A draft bill, currently in consultation with interest groups, is expected to come into force with minimal changes for the period from 1 January to 31 December 2016, according to accountancy and advisory giant Deloitte.
This means if the individual voluntarily reports income to the Finnish tax authorities during this time, there will be no criminal prosecution.
The funds declared under the new law would be subject to both interest for late payment and a tax increase of between 3-5% of unreported taxable income.
The individual would need to report his/her foreign investment income for the years 2004-2015, which represents an additional six years of income compared to current legislation.
Currently, the potential consequences vary from criminal prosecution to punitive tax increase and tax interest depending on the amount of unreported income.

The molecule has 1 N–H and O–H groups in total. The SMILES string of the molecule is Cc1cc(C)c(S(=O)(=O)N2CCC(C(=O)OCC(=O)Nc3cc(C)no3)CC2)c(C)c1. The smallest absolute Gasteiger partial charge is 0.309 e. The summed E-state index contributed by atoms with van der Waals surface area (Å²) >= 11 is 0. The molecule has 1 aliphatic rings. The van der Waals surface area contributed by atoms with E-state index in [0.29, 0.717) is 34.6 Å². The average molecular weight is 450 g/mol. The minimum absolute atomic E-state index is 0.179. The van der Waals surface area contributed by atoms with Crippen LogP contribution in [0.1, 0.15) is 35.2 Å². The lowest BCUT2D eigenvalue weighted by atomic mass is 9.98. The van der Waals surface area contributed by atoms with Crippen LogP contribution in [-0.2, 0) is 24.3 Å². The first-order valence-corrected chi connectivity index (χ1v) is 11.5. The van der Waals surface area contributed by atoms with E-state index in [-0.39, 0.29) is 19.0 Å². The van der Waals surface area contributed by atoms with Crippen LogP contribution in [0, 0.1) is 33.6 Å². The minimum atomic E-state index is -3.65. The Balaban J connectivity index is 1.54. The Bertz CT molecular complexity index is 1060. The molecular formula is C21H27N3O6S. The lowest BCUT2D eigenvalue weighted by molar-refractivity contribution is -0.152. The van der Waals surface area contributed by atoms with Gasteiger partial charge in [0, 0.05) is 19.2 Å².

Helskinki-based Veera Campbell, director of Deloitte Finland, said although the proposed legislation was currently only in the preparatory stages, she anticipated that the legislation would come into force largely as described in draft form.
“Individuals with large amounts of previously unreported income would have the opportunity to report the income without the risk of criminal prosecution and without the risk of publicity.
“However, if the new provisions will be applied to all cases, the individuals with more minor unreported foreign investment income should consider whether for them it would be more beneficial to lodge their appeal before the proposed legislation will come into force”, she said.
She added that at present the individual needs to report only the income received five years retrospectively. The new law would increase this to eleven years, from 2004 to 2015.